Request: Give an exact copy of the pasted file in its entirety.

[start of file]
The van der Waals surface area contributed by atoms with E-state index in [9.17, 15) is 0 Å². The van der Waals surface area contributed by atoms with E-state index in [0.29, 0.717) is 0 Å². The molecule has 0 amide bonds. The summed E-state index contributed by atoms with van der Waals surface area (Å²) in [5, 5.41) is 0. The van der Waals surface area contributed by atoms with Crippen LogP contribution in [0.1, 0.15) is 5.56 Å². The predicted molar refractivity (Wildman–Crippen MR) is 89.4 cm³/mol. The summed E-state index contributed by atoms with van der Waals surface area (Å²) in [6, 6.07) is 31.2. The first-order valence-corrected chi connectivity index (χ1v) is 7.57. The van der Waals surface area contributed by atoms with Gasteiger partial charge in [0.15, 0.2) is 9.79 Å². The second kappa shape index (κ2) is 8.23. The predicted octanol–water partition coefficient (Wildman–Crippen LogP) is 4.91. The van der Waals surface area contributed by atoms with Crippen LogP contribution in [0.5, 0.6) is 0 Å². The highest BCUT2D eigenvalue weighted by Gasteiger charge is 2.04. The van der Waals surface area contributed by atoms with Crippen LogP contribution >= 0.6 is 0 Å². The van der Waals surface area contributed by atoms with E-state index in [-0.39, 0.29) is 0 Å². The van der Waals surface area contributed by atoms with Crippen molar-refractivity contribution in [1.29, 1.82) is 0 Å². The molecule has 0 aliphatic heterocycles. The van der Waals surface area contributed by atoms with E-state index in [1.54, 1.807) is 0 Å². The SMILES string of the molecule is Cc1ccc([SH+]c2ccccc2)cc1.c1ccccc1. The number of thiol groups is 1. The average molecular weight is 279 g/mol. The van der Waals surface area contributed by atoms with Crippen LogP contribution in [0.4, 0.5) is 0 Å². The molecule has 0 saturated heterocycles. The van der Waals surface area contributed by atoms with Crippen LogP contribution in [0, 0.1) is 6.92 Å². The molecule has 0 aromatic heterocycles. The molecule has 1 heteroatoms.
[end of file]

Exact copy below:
The van der Waals surface area contributed by atoms with E-state index in [9.17, 15) is 0 Å². The van der Waals surface area contributed by atoms with E-state index in [0.29, 0.717) is 0 Å². The molecule has 0 amide bonds. The summed E-state index contributed by atoms with van der Waals surface area (Å²) in [5, 5.41) is 0. The van der Waals surface area contributed by atoms with Crippen LogP contribution in [0.1, 0.15) is 5.56 Å². The predicted molar refractivity (Wildman–Crippen MR) is 89.4 cm³/mol. The summed E-state index contributed by atoms with van der Waals surface area (Å²) in [6, 6.07) is 31.2. The first-order valence-corrected chi connectivity index (χ1v) is 7.57. The van der Waals surface area contributed by atoms with Gasteiger partial charge in [0.15, 0.2) is 9.79 Å². The second kappa shape index (κ2) is 8.23. The predicted octanol–water partition coefficient (Wildman–Crippen LogP) is 4.91. The van der Waals surface area contributed by atoms with Crippen LogP contribution in [0.5, 0.6) is 0 Å². The highest BCUT2D eigenvalue weighted by Gasteiger charge is 2.04. The van der Waals surface area contributed by atoms with Crippen LogP contribution >= 0.6 is 0 Å². The van der Waals surface area contributed by atoms with E-state index in [-0.39, 0.29) is 0 Å². The van der Waals surface area contributed by atoms with Crippen molar-refractivity contribution in [1.29, 1.82) is 0 Å². The molecule has 0 aliphatic heterocycles. The van der Waals surface area contributed by atoms with E-state index in [1.54, 1.807) is 0 Å². The SMILES string of the molecule is Cc1ccc([SH+]c2ccccc2)cc1.c1ccccc1. The number of thiol groups is 1. The average molecular weight is 279 g/mol. The van der Waals surface area contributed by atoms with Crippen LogP contribution in [0.4, 0.5) is 0 Å². The molecule has 0 saturated heterocycles. The van der Waals surface area contributed by atoms with Crippen LogP contribution in [0, 0.1) is 6.92 Å². The molecule has 0 aromatic heterocycles. The molecule has 1 heteroatoms.